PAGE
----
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The weekend's best concerts: Feb. 7-9

Whatcha lookin' at, Grace?

Whatcha lookin' at, Grace? Album art

More like Fe-brrr-uary, am I right? (Because it is cold.)

Friday 2.7

J.J. Grey and Mofro @ First Avenue
Grey is a genuine blend of Memphis funk-soul, slow-building southern boogie, and gospel testimony. The grit and glide of that swampy, southeastern hedonism come naturally to him and his band, Mofro, like if Little Feat had recorded for Alligator Records. He hasn’t put out a proper record in nearly five years, nor come up this way in three, but you know what you’re getting—his vocals, guitar and harmonica all strive for honest connections to venerable music, and thus to the kindred spirits in his audience. Freddie & Francine open. 7 p.m. $30. 18+. 701 First Ave. N., Minneapolis. More info here.—Britt Robson

Complete Friday music listings here.

Saturday 2.8

Chris Morrissey @ Icehouse
Growing up in Minnesota, Morrissey spent countless hours at the Clown Lounge watching Happy Apple reinvent the jazz-rock template. Eventually he headed out to New York, fell in with the bands of drummer Mark Giuliana and then guitarist Jim Campilongo, became music director for Sharon Van Etten and Sara Bareilles, and cut four records as a leader. Now he’s back home and playing a set of his own recent music with two-thirds of Happy Apple (or, if you prefer, the Dave King Trucking Company minus Chris Speed): King on drums, Erik Fratzke on guitar, Brandon Wozniak on tenor sax, and Morrissey on bass and vocals. 10 p.m. $15. 2528 Nicollet Ave. S., Minneapolis. More info here.—Britt Robson

Grace Potter @ Palace Theatre
Recent seismic changes—splitting from her husband and her band (the Nocturnals), remarrying, motherhood—were the genesis of Grace Potter’s current solo album, Daylight. Her lyrics are by far her most personal, baring her soul on confessionals whose raw emotions also elicit some of her most riveting vocals, especially on the spare, anguished gospel ballad “Release.” Pop infiltrations are minimal in favor of soulful Memphis flair, a sparkling countrypolitan ballad (“Repossession”), searing rockers (the Stones-like “On My Way”), and fresh passion that suggests a new dawn. Devon Gilfillian opens. 18+. 7 p.m. $38.50—63. 17 W. 7th Pl., St. Paul. More info here.—Rick Mason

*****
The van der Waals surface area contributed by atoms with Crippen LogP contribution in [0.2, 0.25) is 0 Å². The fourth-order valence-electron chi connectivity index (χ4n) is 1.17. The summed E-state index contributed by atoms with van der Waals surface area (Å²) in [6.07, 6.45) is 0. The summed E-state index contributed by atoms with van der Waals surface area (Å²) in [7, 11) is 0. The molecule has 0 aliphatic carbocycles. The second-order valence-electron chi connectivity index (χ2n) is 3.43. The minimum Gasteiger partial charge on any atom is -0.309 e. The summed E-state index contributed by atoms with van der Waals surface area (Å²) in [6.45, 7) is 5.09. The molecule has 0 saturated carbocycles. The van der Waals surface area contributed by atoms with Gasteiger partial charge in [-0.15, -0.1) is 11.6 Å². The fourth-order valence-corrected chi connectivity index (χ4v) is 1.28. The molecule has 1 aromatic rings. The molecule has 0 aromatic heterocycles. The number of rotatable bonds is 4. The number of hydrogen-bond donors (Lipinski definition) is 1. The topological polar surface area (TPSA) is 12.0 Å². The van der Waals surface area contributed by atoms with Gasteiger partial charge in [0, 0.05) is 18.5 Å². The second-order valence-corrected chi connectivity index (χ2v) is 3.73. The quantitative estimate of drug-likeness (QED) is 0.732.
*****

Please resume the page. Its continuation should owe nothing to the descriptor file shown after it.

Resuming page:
Robert Randolph and the Family Band @ First Avenue
The most torrid of the sacred steel artists, Robert Randolph has bumped into the limitations of his genre, which has always been about depth more than breadth. After a fruitful run on Warner Brothers, the last four discs by him and his Family Band of real siblings have been on four different labels, with inevitable tweaks into more overt soul, funk, jazz, vocals, and blues (all of which naturally seep into the gospel country blues-rock of sacred steel anyway). Live performance will always be the best way to receive him, because surrounded by the fervent accompaniment of his group, his pedal steel remains wonderfully palpable, and still preciously hard to come by at such a high level. $25 in advance, $30 day of show. 318 First Ave. N., Minneapolis. More info here.—Britt Robson

Complete Saturday music listings here.

Sunday 2.9

Eddie Palmieri @ Dakota
Nuyorican pianist, Latin jazz icon, and salsa pioneer Eddie Palmieri has had a long, prolific, career that’s featured restless innovation. His sizzling Afro-Caribbean rhythms have fueled cutting edge jazz influenced by masters like Monk and Tyner, the latter particularly in his percussive keyboard attack. Reprising a thrilling late summer performance with his bristling combo, Palmieri, 83, returns to the Dakota with two new recordings under his belt: Full Circle and Mi Luz Mayor feature dynamic, fresh new arrangements of Palmieri and Latin dance classics respectively. 6 & 8:30 p.m. $30—45. 1010 Nicollet Mall, Minneapolis. More info here.—Rick Mason

The Infamous Stringdusters @ Varsity Theater
The Infamous Stringdusters have the peak picking prowess to mix it up with bluegrass’ finest, and often do so on the jamgrass circuit. But the quintet’s string flings and classic vocal harmonies also are tied to storytelling songs leaning to straight country, pop, and rock. Their covers, in fact, can stray from Johnny Cash to the Cure and Grateful Dead. Last year’s studio album Rise Sun, following up 2017’s Grammy winning Laws of Gravity, tried to put a hopeful spin on global angst with tunes like “Truth and Love.” The subsequent Live from Covington Kentucky, captures their infectious in-the-flesh exuberance. 18+. $23.50. 8 p.m. 1308 4th St. SE, Minneapolis. More info here.—Rick Mason

Complete Sunday music listings here.